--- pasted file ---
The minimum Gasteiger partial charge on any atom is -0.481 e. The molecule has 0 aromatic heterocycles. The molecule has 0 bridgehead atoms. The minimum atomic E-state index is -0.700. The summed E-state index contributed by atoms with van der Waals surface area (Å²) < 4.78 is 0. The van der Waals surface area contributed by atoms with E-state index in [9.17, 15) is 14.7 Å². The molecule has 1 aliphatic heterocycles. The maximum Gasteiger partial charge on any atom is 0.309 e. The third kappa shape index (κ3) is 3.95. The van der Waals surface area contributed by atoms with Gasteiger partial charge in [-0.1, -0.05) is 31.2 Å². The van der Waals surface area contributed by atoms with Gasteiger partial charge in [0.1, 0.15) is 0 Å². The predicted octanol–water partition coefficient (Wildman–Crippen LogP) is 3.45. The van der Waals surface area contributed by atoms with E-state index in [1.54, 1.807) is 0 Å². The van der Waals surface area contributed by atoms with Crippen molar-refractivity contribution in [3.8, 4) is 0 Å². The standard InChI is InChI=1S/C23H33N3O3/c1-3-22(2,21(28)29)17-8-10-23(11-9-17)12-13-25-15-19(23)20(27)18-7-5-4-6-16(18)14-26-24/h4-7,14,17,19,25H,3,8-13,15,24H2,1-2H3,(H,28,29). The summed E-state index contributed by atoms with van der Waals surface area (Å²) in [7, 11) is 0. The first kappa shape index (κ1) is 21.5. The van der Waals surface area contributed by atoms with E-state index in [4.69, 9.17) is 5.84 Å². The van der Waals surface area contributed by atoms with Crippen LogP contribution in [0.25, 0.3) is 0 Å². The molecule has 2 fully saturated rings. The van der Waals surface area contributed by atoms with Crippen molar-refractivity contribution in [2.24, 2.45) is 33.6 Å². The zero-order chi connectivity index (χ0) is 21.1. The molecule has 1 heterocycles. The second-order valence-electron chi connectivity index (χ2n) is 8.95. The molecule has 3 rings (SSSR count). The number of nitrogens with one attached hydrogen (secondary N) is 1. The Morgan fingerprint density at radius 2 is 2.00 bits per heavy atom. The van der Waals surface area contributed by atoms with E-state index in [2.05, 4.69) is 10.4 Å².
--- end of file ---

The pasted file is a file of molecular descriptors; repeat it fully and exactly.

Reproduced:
The minimum Gasteiger partial charge on any atom is -0.481 e. The molecule has 0 aromatic heterocycles. The molecule has 0 bridgehead atoms. The minimum atomic E-state index is -0.700. The summed E-state index contributed by atoms with van der Waals surface area (Å²) < 4.78 is 0. The van der Waals surface area contributed by atoms with E-state index in [9.17, 15) is 14.7 Å². The molecule has 1 aliphatic heterocycles. The maximum Gasteiger partial charge on any atom is 0.309 e. The third kappa shape index (κ3) is 3.95. The van der Waals surface area contributed by atoms with Gasteiger partial charge in [-0.1, -0.05) is 31.2 Å². The van der Waals surface area contributed by atoms with Gasteiger partial charge in [0.1, 0.15) is 0 Å². The predicted octanol–water partition coefficient (Wildman–Crippen LogP) is 3.45. The van der Waals surface area contributed by atoms with E-state index in [1.54, 1.807) is 0 Å². The van der Waals surface area contributed by atoms with Crippen molar-refractivity contribution in [3.8, 4) is 0 Å². The standard InChI is InChI=1S/C23H33N3O3/c1-3-22(2,21(28)29)17-8-10-23(11-9-17)12-13-25-15-19(23)20(27)18-7-5-4-6-16(18)14-26-24/h4-7,14,17,19,25H,3,8-13,15,24H2,1-2H3,(H,28,29). The summed E-state index contributed by atoms with van der Waals surface area (Å²) in [7, 11) is 0. The first kappa shape index (κ1) is 21.5. The van der Waals surface area contributed by atoms with E-state index in [4.69, 9.17) is 5.84 Å². The van der Waals surface area contributed by atoms with Crippen LogP contribution in [0.25, 0.3) is 0 Å². The molecule has 2 fully saturated rings. The van der Waals surface area contributed by atoms with Crippen molar-refractivity contribution in [2.24, 2.45) is 33.6 Å². The zero-order chi connectivity index (χ0) is 21.1. The molecule has 1 heterocycles. The second-order valence-electron chi connectivity index (χ2n) is 8.95. The molecule has 3 rings (SSSR count). The number of nitrogens with one attached hydrogen (secondary N) is 1. The Morgan fingerprint density at radius 2 is 2.00 bits per heavy atom. The van der Waals surface area contributed by atoms with E-state index in [2.05, 4.69) is 10.4 Å².